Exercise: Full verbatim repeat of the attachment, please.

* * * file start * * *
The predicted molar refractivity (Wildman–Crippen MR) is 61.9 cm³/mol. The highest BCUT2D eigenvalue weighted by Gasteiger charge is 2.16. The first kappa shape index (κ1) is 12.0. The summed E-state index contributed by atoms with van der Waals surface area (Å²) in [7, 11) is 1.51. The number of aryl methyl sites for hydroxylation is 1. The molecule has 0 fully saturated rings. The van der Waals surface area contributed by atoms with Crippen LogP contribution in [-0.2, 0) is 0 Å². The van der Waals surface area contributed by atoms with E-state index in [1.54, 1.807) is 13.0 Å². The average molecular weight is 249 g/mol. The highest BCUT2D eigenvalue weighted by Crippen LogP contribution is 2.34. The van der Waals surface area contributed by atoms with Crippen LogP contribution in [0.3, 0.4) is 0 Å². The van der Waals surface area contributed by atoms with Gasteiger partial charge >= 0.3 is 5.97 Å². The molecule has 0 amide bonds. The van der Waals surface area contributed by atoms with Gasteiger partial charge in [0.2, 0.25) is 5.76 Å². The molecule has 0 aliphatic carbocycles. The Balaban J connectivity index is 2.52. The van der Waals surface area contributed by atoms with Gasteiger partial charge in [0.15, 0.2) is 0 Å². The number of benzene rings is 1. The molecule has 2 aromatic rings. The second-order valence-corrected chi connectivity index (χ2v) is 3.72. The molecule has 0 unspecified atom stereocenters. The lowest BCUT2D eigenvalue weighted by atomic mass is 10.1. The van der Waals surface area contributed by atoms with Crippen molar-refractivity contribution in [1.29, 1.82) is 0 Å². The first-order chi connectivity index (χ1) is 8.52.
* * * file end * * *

The predicted molar refractivity (Wildman–Crippen MR) is 61.9 cm³/mol. The highest BCUT2D eigenvalue weighted by Gasteiger charge is 2.16. The first kappa shape index (κ1) is 12.0. The summed E-state index contributed by atoms with van der Waals surface area (Å²) in [7, 11) is 1.51. The number of aryl methyl sites for hydroxylation is 1. The molecule has 0 fully saturated rings. The van der Waals surface area contributed by atoms with Crippen LogP contribution in [-0.2, 0) is 0 Å². The van der Waals surface area contributed by atoms with E-state index in [1.54, 1.807) is 13.0 Å². The average molecular weight is 249 g/mol. The highest BCUT2D eigenvalue weighted by Crippen LogP contribution is 2.34. The van der Waals surface area contributed by atoms with Crippen LogP contribution in [0.3, 0.4) is 0 Å². The van der Waals surface area contributed by atoms with Gasteiger partial charge >= 0.3 is 5.97 Å². The molecule has 0 amide bonds. The van der Waals surface area contributed by atoms with Gasteiger partial charge in [0.2, 0.25) is 5.76 Å². The molecule has 0 aliphatic carbocycles. The Balaban J connectivity index is 2.52. The van der Waals surface area contributed by atoms with Gasteiger partial charge in [0.15, 0.2) is 0 Å². The number of benzene rings is 1. The molecule has 2 aromatic rings. The second-order valence-corrected chi connectivity index (χ2v) is 3.72. The molecule has 0 unspecified atom stereocenters. The lowest BCUT2D eigenvalue weighted by atomic mass is 10.1. The van der Waals surface area contributed by atoms with Crippen molar-refractivity contribution in [1.29, 1.82) is 0 Å². The first-order chi connectivity index (χ1) is 8.52.